The decision, while not directly applicable to New York cases, speaks to the complexities involved in divorce-related valuations and the need for valuation professionals to weigh competing considerations. If you have questions regarding the valuation issues in a divorce or another context, Advent’s professionals are here to help.
The novel coronavirus pandemic has caused many businesses to temporarily shut down or scale back operations. Slowly, states are allowing businesses to reopen to the public. But it may be too late for some businesses to bounce back. As a result, the number of businesses filing for bankruptcy is expected to skyrocket this summer.
Two recent changes to the U.S. Bankruptcy Code may provide greater relief for small businesses that seek to use the bankruptcy process to reorganize their finances and continue operating. The Small Business Reorganization Act (SMRA) increases access to Chapter 11 for small businesses. The Coronavirus Aid, Relief, and Economic Security (CARES) Act raises the debt threshold that qualifies for this protection. Here’s what small business owners should know.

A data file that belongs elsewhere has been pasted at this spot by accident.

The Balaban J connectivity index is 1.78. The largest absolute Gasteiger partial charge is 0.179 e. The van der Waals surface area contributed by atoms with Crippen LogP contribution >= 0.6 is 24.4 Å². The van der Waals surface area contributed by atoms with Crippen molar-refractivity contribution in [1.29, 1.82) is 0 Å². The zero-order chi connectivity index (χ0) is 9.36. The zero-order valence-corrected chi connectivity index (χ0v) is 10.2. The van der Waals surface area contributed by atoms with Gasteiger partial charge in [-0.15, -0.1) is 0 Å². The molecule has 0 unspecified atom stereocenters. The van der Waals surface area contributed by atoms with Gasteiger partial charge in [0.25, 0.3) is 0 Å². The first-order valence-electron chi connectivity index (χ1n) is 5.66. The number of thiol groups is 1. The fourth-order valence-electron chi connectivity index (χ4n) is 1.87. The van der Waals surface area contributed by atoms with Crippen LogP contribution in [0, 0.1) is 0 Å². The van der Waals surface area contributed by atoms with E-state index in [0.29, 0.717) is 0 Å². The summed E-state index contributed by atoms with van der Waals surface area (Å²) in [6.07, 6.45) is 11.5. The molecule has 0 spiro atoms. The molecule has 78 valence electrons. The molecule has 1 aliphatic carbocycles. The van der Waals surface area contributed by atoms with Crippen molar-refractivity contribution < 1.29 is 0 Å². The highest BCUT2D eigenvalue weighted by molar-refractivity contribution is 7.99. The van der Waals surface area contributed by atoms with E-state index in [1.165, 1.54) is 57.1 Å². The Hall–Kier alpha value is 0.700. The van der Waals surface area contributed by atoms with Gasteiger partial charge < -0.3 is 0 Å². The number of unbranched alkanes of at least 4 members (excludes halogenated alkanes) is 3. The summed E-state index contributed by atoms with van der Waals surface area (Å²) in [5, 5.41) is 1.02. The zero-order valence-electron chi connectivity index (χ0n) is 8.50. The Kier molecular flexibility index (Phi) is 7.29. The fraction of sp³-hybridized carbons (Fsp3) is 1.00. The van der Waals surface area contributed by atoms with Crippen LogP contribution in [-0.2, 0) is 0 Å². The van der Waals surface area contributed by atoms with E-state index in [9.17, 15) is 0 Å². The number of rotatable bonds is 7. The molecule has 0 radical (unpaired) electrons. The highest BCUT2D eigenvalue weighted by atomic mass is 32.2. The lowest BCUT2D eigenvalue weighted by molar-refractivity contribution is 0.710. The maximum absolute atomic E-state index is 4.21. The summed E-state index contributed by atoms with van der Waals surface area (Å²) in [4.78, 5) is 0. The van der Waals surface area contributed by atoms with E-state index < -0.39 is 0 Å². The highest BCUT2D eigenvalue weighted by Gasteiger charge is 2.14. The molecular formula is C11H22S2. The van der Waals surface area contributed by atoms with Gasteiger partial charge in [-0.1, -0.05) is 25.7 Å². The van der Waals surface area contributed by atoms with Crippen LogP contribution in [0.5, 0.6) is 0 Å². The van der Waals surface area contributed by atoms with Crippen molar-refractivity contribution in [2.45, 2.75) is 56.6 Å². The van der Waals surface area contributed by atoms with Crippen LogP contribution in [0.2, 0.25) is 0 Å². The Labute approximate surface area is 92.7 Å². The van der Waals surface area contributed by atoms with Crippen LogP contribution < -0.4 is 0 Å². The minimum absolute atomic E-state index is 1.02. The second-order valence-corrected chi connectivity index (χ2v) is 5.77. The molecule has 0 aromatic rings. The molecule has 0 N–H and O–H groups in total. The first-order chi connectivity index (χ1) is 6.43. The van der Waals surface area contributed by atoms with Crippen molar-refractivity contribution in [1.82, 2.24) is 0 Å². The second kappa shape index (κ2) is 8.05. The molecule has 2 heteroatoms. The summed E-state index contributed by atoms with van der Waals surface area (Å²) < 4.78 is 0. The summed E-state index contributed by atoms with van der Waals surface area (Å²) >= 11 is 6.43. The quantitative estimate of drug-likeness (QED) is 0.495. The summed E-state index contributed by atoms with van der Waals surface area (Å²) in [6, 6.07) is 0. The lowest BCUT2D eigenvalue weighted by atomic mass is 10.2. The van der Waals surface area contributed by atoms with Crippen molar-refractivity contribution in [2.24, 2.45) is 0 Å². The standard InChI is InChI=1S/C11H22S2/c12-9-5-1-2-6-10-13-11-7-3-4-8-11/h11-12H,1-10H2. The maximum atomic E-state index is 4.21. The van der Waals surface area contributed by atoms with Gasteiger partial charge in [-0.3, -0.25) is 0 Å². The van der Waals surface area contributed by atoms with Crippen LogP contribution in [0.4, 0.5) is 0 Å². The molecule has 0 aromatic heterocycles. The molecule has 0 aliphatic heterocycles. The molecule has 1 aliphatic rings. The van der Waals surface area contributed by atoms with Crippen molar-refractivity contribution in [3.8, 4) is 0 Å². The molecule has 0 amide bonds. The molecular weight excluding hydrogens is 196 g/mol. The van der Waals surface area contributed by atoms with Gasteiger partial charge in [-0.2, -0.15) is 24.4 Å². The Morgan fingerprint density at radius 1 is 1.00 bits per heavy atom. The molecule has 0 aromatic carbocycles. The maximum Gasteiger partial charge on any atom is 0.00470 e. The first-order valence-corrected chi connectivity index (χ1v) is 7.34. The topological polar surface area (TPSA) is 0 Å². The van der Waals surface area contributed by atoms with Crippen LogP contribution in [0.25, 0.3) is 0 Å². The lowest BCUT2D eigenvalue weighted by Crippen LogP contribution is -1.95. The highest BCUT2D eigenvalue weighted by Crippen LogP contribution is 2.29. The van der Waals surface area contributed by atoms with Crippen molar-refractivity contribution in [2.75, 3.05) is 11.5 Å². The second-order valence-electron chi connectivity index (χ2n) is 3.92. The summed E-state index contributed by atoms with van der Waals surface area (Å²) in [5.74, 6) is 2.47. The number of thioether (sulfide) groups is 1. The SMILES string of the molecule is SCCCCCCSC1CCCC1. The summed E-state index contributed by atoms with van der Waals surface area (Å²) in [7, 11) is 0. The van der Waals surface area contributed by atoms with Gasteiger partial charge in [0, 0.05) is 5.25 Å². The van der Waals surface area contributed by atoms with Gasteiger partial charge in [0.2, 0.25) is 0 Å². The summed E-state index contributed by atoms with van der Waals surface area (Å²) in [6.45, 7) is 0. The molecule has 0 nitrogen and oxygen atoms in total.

Effective on February 19, 2020, the SMRA creates a new subchapter (Subchapter V) of the Bankruptcy Code. To be eligible for relief under Subchapter V, a debtor, whether an entity or an individual, must have total debt not exceeding $2,725,625 (subject to adjustment every three years). The SMRA contains provisions for the following key improvements:
Streamlined reorganizations: The new law will facilitate small business reorganizations by eliminating certain procedural requirements and reducing costs. Significantly, no one except the business debtor will be able to propose a plan of reorganization. Plus, the debtor won’t be required to obtain approval or solicit votes for plan confirmation. Absent a court order, there will be no unsecured creditor committees under the new law. The new law also will require the court to hold a status conference within 60 days of the petition filing, giving the debtor 90 days to file its plan.